The Wainui River and Wainui Falls are located on the South Island of New Zealand in the Southwest the Tasman region. The river is short, but powerful.
Part time New Zealand resident, Heidi Hough, traveled the Hummingbird Highway and hiked to along the river and to the falls.
The water source are are close to the Abel Tasman National Park, a native forest of nikau palms, rata trees and ferns. The habitate has attracted naturalists for centuries.
The rivers courses through dense bush and a narrow gorge to eventually to the 66 ft tall Wainui Falls. The Wainui Inland Track follows and the river for several miles and climbs a rapid height to view the falls.
The Wainui River deposits into the salt marshes of Golden Bay, named for the gold discovered in 1857.
From the earliest times to the present day, flax has been plentiful in Golden Bay. For the Māori it was essential to daily life, used to make clothing and rope. By the 1840’s several flax mills operated in area of Collingwood, providing work for the Māori, but closed around WWI.
The location surrounding the Wainui River also attracted the industries of gold mining, coal extraction, and logging in the mid 19th century and continued strong until the 1970s.
The Buller River is in the South Island of New Zealand. Heidi Hough is a part time resident of New Zealand and spends during the year taking road trips. Traveling along Buller Road, through the gorge and into the mountains, a riverside stop was made.
Buller River is on of New Zealand‘s longest rivers, it flows from Lake Rotoiti through the Buller Gorge and predominantly westerly direction for 105 mountainous miles and enters the Tasman Sea at Westport.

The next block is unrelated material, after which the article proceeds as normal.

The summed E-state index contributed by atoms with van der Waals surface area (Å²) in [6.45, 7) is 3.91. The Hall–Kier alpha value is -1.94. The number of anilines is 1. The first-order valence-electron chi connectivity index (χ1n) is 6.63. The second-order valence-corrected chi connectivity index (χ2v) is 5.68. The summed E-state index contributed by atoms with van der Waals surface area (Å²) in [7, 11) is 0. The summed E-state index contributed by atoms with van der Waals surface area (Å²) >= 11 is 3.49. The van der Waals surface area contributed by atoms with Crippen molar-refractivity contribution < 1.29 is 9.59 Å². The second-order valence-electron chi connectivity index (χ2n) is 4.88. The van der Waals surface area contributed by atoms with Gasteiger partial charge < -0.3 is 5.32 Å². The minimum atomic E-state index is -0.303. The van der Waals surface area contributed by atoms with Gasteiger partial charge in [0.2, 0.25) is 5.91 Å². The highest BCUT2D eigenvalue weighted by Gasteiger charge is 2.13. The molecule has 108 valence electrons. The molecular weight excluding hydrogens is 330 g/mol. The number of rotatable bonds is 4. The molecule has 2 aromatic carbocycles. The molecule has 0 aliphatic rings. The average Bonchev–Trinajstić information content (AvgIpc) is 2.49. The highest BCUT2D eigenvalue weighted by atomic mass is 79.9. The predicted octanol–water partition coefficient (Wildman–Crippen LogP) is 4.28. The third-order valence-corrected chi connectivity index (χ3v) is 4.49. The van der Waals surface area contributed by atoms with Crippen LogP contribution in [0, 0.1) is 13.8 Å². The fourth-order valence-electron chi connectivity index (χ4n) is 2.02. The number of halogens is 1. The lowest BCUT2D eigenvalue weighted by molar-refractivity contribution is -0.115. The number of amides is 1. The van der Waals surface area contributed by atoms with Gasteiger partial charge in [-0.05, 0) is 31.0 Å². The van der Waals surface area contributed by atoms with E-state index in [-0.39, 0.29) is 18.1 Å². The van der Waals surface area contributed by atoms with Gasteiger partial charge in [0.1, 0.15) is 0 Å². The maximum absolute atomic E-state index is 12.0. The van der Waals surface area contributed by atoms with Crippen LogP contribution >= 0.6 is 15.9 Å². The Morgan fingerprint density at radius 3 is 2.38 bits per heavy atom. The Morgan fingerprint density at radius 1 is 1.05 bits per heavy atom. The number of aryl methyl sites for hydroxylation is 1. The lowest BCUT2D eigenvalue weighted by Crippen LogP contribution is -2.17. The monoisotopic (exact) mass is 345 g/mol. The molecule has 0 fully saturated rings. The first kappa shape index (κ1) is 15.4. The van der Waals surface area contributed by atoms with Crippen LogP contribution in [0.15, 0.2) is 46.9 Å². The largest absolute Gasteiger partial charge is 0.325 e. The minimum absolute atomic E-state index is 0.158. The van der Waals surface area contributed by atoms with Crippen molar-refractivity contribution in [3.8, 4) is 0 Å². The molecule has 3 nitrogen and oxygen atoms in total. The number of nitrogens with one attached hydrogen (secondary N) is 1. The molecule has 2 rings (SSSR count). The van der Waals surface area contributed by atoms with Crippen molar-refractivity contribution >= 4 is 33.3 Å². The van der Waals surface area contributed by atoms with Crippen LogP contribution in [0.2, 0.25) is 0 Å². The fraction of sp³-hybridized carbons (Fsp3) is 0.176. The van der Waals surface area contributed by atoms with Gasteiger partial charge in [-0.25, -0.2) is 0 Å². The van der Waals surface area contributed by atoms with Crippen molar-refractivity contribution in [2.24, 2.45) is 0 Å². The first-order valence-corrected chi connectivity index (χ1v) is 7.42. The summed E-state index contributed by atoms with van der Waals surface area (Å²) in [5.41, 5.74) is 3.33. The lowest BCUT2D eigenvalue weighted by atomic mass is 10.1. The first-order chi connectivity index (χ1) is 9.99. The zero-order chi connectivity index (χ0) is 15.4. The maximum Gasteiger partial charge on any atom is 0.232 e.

For most of its length the river flows in steep-sided gorges crossing wide gravel plains at Murchison, Inangahua and the coast. Although the Buller River is swift, this does not take away from its serenity as it flows through the beautiful gorges of New Zealand.
The river’s Maori name, Kawatiri, is believed to mean “deep and swift”, an appropriate description of the river with many Rapids and a great flood discharge. The Buller is named after Charles Buller who furthered the colonization of New Zealand.
Vintage photos depict the Buller River in the late 1800s boating on the Buller 1850s, a fern pool along Buller Road by D. Mahoney taken in 1905, a Punt boat in 1910, Lyll Bridge and Buller Gorge in the 1930s.
An interesting headline concerns the debate over a new coal mine near Buller River.
Firth of Thames (originally Tikapa) in New Zealand where artist Tim Anderson visits his sister, artist Missy Anderson Scot.
The Firth of Thames is a large bay located in the north of the North Island of New Zealand. It is the firth of the rivers Waihou and Piako, where two rivers spill forth mixing fresh water with the salt.